Douglas County Commission approves using $125,000 in ARPA funds for rent and utility assistance

photo by: Douglas County

Members of the county staff, the board of county commissioners, and the Housing Stabilization Collaborative discuss the HSC's request for rent assistance during the commission's meeting on Sept. 15, 2021.

County leaders have approved $125,000 in rent and utility assistance that local social service agencies say is needed as they begin to see the effects of the end of the federal eviction moratorium.

As part of its meeting Wednesday, the Douglas County Commission approved a request from the Housing Stabilization Collaborative for $125,000 in assistance, comprising $100,000 for rent assistance and $25,000 for utility assistance. The funding for the assistance will come from the $23.7 million that the county will receive over the next two years from the American Rescue Plan Act.

Though millions of dollars in housing and utility assistance remain available from the federally funded Kansas Emergency Rental Assistance program, leaders with the collaborative said people are facing eviction because of the delay in getting applications processed. HSC Program Manager Gabi Sprague told the commission that there is a backlog of several weeks with KERA applications, and that the social service organizations involved with the collaborative know of at least 70 pending evictions.

Sprague said that while the KERA program has established a bridge program that assists those who have been evicted or are facing eviction while waiting on their application to process, the collaborative wanted instead to prevent evictions.

“That feels like a very reactive way of engaging with this, when I know from a landlord’s perspective, from engaging with the KERA program on behalf of tenants here in Douglas County, that we can prevent evictions if we have money now,” Sprague said.

The Housing Stabilization Collaborative was formed amid the coronavirus pandemic and works to prevent homelessness by providing rent assistance and case management, as the Journal-World previously reported. Family Promise of Lawrence initiated the program, and various other social service organizations now collaborate on the effort, including Tenants to Homeowners, the United Way of Douglas County, The Willow Domestic Violence Center, Centro Hispano, the Lawrence Community Shelter and Success by Six.

Mariel Ferreiro, also with the collaborative, said they are finding through the KERA program that conversations not only need to happen between service providers and tenants, but with landlords as well. The HSC is starting a landlord engagement arm this month, and Ferreiro said the emergency funding from the county would help incentivize and engage landlords so they could be brought into the conversation.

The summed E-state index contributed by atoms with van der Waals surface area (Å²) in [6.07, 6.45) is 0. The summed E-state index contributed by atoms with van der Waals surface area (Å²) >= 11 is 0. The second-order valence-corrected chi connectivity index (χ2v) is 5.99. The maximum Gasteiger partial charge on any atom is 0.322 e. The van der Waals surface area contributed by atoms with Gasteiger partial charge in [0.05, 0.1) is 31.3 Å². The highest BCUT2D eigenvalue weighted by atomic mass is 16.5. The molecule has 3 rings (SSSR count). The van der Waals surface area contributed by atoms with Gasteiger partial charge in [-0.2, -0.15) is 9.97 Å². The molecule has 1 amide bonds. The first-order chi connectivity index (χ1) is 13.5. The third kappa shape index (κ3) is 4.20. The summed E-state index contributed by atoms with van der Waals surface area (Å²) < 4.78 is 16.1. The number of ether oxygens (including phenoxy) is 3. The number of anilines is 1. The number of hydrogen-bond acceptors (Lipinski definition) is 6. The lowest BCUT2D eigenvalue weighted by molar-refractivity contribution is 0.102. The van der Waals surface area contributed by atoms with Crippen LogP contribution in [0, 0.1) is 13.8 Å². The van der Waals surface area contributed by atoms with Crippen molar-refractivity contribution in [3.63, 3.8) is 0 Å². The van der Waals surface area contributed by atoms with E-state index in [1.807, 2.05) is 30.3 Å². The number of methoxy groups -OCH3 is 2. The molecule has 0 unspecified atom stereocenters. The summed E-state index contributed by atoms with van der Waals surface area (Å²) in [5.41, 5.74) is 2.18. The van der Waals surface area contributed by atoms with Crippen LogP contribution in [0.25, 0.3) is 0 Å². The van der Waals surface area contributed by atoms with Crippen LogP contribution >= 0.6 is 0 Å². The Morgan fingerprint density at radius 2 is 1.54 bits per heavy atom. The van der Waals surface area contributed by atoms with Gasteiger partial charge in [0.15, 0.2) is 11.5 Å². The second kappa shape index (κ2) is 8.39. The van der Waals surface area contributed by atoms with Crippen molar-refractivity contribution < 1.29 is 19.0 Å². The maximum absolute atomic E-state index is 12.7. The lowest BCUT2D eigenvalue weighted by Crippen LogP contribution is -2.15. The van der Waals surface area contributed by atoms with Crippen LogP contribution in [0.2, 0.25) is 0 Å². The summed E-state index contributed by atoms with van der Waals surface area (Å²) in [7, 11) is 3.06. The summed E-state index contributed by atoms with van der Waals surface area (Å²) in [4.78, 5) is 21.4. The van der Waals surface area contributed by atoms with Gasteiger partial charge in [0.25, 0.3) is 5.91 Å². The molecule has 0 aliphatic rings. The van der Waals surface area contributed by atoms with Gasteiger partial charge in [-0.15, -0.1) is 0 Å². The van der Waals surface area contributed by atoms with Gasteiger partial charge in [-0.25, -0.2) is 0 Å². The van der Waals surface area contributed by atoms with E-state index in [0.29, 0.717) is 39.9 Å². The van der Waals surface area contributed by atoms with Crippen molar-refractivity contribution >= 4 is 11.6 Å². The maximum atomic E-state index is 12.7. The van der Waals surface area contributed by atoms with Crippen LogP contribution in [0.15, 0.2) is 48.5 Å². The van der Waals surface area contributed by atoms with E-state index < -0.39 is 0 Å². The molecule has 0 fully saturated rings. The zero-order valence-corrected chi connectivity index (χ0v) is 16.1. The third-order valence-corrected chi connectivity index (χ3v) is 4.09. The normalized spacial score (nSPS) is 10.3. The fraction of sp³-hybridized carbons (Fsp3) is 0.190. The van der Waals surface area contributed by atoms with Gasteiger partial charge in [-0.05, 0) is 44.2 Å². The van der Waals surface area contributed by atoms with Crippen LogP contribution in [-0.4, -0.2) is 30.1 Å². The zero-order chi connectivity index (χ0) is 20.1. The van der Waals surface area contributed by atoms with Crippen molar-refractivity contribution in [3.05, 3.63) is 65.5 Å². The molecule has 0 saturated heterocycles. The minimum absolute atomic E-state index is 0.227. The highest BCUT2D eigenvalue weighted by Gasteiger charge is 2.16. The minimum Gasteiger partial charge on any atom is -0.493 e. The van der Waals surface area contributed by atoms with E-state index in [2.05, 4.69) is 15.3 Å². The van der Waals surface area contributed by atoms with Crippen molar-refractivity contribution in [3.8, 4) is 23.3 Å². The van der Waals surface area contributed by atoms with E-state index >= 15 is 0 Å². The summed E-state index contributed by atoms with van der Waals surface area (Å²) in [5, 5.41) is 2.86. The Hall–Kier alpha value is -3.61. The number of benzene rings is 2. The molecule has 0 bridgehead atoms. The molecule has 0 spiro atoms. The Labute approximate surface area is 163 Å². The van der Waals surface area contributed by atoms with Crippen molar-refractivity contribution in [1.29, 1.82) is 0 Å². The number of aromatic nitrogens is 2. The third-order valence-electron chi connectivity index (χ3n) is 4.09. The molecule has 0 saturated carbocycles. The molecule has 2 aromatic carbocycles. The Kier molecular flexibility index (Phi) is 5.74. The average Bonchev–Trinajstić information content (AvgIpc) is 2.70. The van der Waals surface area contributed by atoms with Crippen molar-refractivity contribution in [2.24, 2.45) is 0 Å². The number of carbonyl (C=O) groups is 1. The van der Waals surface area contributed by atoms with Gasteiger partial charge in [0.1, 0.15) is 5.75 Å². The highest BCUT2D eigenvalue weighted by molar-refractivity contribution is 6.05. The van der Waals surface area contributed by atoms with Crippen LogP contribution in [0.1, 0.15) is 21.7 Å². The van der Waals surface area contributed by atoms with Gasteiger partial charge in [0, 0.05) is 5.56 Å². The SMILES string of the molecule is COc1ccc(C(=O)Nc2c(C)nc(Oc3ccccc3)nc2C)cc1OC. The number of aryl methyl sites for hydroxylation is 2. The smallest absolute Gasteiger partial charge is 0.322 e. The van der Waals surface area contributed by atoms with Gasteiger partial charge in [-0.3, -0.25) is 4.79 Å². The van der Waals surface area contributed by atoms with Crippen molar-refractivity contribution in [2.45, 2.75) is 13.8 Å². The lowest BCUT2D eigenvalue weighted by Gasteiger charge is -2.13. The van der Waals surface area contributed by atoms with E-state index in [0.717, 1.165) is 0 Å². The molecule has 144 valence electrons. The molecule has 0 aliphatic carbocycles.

“This is a once-in-a-lifetime opportunity we have to bring everyone to the conversation,” Ferreiro said.

A national eviction moratorium was put in place in 2020 because of the pandemic. It was allowed to temporarily expire at the end of July, and the Centers for Disease Control and Prevention issued a new, more limited moratorium a few days later that was meant to last through Oct. 3. However, the U.S. Supreme Court blocked the moratorium on Aug. 26, allowing evictions to resume. Under the moratorium, any unpaid rent still accrued, and following the court’s decision landlords could begin evicting tenants for nonpayment, even when income loss was related to the pandemic.

Commission Chair Shannon Portillo said she could hear the frustration that federal funds meant to prevent evictions were not being pushed out the door quickly enough, and that she appreciated the local efforts. Commission Vice Chair Shannon Reid also said she appreciated all the work the collaborative has been doing in the community and the efforts to be as responsive as possible to the end of the eviction moratorium.

“This is a dire need to me,” Reid said. “It’s a really urgent gap to fill essentially given the totality of circumstances, and I think that it’s a very smart, tangible use of some dollars right now.”

In other business, the commission approved a $26,000 agreement with the Corporation for Supportive Housing to conduct a needs assessment of supportive housing in the community. The assessment complements a $71,525 agreement the commission approved last week with the University of Kansas Center for Research to perform a homeless needs assessment for the county.


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